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Sharing the true stories: improving communication between Aboriginal patients and health care workers

Cass, Alan, Lowell, Anne, Christie, Michael J., Snelling, Paul L., Flack, Melinda, Marrnganyin, Betty and Brown, Isaac A. (2002). Sharing the true stories: improving communication between Aboriginal patients and health care workers. Medical Journal of Australia,176(10):466-470.

Document type: Journal Article
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Title Sharing the true stories: improving communication between Aboriginal patients and health care workers
Author Cass, Alan
Lowell, Anne
Christie, Michael J.
Snelling, Paul L.
Flack, Melinda
Marrnganyin, Betty
Brown, Isaac A.
Journal Name Medical Journal of Australia
Publication Date 2002
Volume Number 176
Issue Number 10
ISSN 0025-729X   (check CDU catalogue open catalogue search in new window)
Start Page 466
End Page 470
Total Pages 5
Place of Publication Australia
Publisher Australasian Medical Publishing Company Pty. Ltd.
Field of Research 1117 - Public Health and Health Services
HERDC Category C1 - Journal Article (DEST)
Abstract Objectives: To identify factors limiting the effectiveness of communication between Aboriginal patients with end-stage renal disease and healthcare workers, and to identify strategies for improving communication.

Qualitative study, gathering data through (a) videotaped interactions between patients and staff, and (b) in-depth interviews with all participants, in their first language, about their perceptions of the interaction, their interpretation of the video record and their broader experience with intercultural communication.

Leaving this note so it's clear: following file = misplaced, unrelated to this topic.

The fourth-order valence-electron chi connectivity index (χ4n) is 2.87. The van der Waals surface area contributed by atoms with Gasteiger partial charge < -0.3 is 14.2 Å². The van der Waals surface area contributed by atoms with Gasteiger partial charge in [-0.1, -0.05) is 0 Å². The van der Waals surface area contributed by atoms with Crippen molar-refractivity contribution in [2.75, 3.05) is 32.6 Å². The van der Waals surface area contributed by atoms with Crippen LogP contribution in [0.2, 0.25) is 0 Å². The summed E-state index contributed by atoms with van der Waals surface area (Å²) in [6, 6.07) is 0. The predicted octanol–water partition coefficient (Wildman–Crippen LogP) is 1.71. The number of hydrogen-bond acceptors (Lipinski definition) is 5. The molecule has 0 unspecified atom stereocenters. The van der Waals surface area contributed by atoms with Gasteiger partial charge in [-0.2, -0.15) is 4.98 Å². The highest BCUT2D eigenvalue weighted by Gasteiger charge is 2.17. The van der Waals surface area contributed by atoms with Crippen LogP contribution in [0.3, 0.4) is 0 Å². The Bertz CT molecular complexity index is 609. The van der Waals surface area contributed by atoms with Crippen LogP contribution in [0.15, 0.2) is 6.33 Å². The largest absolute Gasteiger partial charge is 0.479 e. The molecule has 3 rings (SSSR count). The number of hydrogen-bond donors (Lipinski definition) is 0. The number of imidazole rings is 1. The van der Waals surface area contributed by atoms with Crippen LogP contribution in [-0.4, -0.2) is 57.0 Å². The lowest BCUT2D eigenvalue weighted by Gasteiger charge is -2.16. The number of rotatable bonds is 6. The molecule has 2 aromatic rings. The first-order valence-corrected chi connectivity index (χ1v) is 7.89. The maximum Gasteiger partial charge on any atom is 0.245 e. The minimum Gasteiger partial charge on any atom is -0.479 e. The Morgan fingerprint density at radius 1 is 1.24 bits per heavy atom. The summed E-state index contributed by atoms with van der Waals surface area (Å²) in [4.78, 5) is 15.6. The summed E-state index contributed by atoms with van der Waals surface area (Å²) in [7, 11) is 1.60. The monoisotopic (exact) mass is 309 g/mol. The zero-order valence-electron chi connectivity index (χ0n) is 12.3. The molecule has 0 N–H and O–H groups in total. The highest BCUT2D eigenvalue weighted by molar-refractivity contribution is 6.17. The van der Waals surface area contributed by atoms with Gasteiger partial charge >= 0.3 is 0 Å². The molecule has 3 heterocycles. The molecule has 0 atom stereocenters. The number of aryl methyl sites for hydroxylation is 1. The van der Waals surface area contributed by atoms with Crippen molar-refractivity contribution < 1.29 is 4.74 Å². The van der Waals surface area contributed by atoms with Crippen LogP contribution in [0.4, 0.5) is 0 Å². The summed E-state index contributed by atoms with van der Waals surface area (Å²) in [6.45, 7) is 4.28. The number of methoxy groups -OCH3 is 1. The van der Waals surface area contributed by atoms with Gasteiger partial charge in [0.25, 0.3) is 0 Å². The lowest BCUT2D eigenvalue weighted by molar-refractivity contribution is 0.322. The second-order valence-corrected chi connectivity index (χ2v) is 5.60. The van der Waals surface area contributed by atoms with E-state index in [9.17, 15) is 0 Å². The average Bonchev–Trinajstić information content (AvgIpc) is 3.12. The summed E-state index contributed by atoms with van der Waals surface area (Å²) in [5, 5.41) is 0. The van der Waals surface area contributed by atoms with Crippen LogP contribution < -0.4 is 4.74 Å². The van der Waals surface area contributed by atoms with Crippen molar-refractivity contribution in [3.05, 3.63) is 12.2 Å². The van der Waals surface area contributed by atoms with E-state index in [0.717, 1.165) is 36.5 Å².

: A satellite dialysis unit in suburban Darwin, Northern Territory. The interactions occurred between March and July 2001.

Aboriginal patients from the Yolngu language group of north-east Arnhem Land and their medical, nursing and allied professional carers.

Main outcome measures:
Factors influencing the quality of communication.

A shared understanding of key concepts was rarely achieved. Miscommunication often went unrecognised. Sources of miscommunication included lack of patient control over the language, timing, content and circumstances of interactions; differing modes of discourse; dominance of biomedical knowledge and marginalisation of Yolngu knowledge; absence of opportunities and resources to construct a body of shared understanding; cultural and linguistic distance; lack of staff training in intercultural communication; and lack of involvement of trained interpreters.

Miscommunication is pervasive. Trained interpreters provide only a partial solution. Fundamental change is required for Aboriginal patients to have significant input into the management of their illness. Educational resources are needed to facilitate a shared understanding, not only of renal physiology, disease and treatment, but also of the cultural, social and economic dimensions of the illness experience of Aboriginal people.

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